On Wednesday, 13 Cal intercollegiate athletic teams, including the men’s basketball team, officially released Academic Progress Rate, or APR, scores of 1,000 — the highest possible score — for the 2014-15 season. This is the most teams to post a perfect score in Cal history.
The football team received a 997 for the 2014-15 season, an increase from 2013-14’s score of 946. Football head coach Sonny Dykes had initially seen a decrease in the team’s score in his first year from a 969 before his arrival.
The squad’s four-year average is now a 960, the highest since 2008-09. A 997 also ties the football team with Utah for the highest in the Pac-12. Stanford pulled just a 971 in 2014-15 but leads the Pac-12 four-year averages with a 983, while a 960 leaves Cal in the bottom half of the conference.
“For those sports where we had been deficient in recent years, we are seeing the tangible results of systems and culture changes we have put in place,” said Cal athletics director Mike Williams in a statement. “Under Sonny Dykes, our football program’s trajectory remains on an upward path, and the first-year results for our men’s basketball team under Cuonzo Martin couldn’t be any better.”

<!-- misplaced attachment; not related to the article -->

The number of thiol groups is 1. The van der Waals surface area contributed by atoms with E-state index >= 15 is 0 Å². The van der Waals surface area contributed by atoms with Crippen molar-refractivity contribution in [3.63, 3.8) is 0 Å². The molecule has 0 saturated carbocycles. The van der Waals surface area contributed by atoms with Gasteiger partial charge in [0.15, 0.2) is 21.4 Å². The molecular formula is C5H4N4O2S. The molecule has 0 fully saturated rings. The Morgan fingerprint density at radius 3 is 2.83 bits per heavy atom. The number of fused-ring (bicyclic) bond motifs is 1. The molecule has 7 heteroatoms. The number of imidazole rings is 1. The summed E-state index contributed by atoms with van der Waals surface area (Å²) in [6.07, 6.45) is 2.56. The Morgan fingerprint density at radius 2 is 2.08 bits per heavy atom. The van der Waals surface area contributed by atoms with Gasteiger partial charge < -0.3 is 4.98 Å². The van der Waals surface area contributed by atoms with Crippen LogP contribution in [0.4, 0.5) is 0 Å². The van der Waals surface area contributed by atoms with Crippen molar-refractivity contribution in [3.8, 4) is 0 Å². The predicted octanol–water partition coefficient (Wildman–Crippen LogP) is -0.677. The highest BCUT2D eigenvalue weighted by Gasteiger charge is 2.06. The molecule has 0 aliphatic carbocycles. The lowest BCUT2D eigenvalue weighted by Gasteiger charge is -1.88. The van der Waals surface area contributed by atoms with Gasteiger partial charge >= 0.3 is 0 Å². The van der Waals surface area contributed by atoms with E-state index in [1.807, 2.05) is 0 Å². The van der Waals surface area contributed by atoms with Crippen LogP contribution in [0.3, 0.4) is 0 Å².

APR is measured by a combination of eligibility, retention rate and graduation rate to produce a consistent way of measuring a team’s academic performance compared to other schools and between seasons. Eighteen of the 25 Cal intercollegiate programs had a score of at least 900 in 2014-15.
The Cal men’s basketball team achieved a 1,000 in Martin’s first season as Cal men’s basketball coach and has also averaged a 960 over the past four years.
Other Cal teams that made the 1,000 mark include women’s tennis, men’s tennis and volleyball, all of which received NCAA Public Recognition Awards earlier this week. All three sports posted an average of 1,000 in the past four years.
The admissions standards for athletes are continuing to increase, with 40 percent of incoming athletes required to have a GPA of 3.0 or higher this past fall. That percentage is expected to continue to rise in the next two years to 60 and 80, respectively.